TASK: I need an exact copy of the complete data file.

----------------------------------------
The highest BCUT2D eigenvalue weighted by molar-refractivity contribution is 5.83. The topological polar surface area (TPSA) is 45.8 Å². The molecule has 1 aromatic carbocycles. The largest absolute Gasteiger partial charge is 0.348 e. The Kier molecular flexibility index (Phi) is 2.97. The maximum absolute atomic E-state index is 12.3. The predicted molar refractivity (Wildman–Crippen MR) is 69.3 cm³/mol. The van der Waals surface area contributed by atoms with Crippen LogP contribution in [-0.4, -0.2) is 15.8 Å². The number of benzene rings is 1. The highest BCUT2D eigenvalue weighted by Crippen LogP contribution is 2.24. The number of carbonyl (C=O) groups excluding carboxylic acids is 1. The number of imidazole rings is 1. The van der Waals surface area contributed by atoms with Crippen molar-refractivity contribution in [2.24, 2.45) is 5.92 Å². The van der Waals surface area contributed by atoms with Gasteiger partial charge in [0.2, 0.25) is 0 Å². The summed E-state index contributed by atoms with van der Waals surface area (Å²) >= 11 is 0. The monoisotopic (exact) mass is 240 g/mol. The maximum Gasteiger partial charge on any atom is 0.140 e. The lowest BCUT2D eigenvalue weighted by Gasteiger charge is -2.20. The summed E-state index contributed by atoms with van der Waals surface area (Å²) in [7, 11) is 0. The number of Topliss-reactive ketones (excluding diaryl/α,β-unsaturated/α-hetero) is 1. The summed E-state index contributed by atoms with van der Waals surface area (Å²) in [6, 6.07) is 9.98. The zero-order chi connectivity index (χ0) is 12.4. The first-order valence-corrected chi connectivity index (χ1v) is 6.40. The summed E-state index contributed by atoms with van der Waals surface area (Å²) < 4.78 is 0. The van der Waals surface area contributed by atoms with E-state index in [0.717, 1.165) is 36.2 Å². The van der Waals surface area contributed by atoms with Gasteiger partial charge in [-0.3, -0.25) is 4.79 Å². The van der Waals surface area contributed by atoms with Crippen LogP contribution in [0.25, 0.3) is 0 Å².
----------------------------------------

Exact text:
The highest BCUT2D eigenvalue weighted by molar-refractivity contribution is 5.83. The topological polar surface area (TPSA) is 45.8 Å². The molecule has 1 aromatic carbocycles. The largest absolute Gasteiger partial charge is 0.348 e. The Kier molecular flexibility index (Phi) is 2.97. The maximum absolute atomic E-state index is 12.3. The predicted molar refractivity (Wildman–Crippen MR) is 69.3 cm³/mol. The van der Waals surface area contributed by atoms with Crippen LogP contribution in [-0.4, -0.2) is 15.8 Å². The number of benzene rings is 1. The highest BCUT2D eigenvalue weighted by Crippen LogP contribution is 2.24. The number of carbonyl (C=O) groups excluding carboxylic acids is 1. The number of imidazole rings is 1. The van der Waals surface area contributed by atoms with Crippen molar-refractivity contribution in [2.24, 2.45) is 5.92 Å². The van der Waals surface area contributed by atoms with Gasteiger partial charge in [0.2, 0.25) is 0 Å². The summed E-state index contributed by atoms with van der Waals surface area (Å²) >= 11 is 0. The monoisotopic (exact) mass is 240 g/mol. The maximum Gasteiger partial charge on any atom is 0.140 e. The lowest BCUT2D eigenvalue weighted by Gasteiger charge is -2.20. The summed E-state index contributed by atoms with van der Waals surface area (Å²) in [7, 11) is 0. The number of Topliss-reactive ketones (excluding diaryl/α,β-unsaturated/α-hetero) is 1. The summed E-state index contributed by atoms with van der Waals surface area (Å²) in [6, 6.07) is 9.98. The zero-order chi connectivity index (χ0) is 12.4. The first-order valence-corrected chi connectivity index (χ1v) is 6.40. The summed E-state index contributed by atoms with van der Waals surface area (Å²) < 4.78 is 0. The van der Waals surface area contributed by atoms with E-state index in [0.717, 1.165) is 36.2 Å². The van der Waals surface area contributed by atoms with Gasteiger partial charge in [-0.3, -0.25) is 4.79 Å². The van der Waals surface area contributed by atoms with Crippen LogP contribution in [0.25, 0.3) is 0 Å².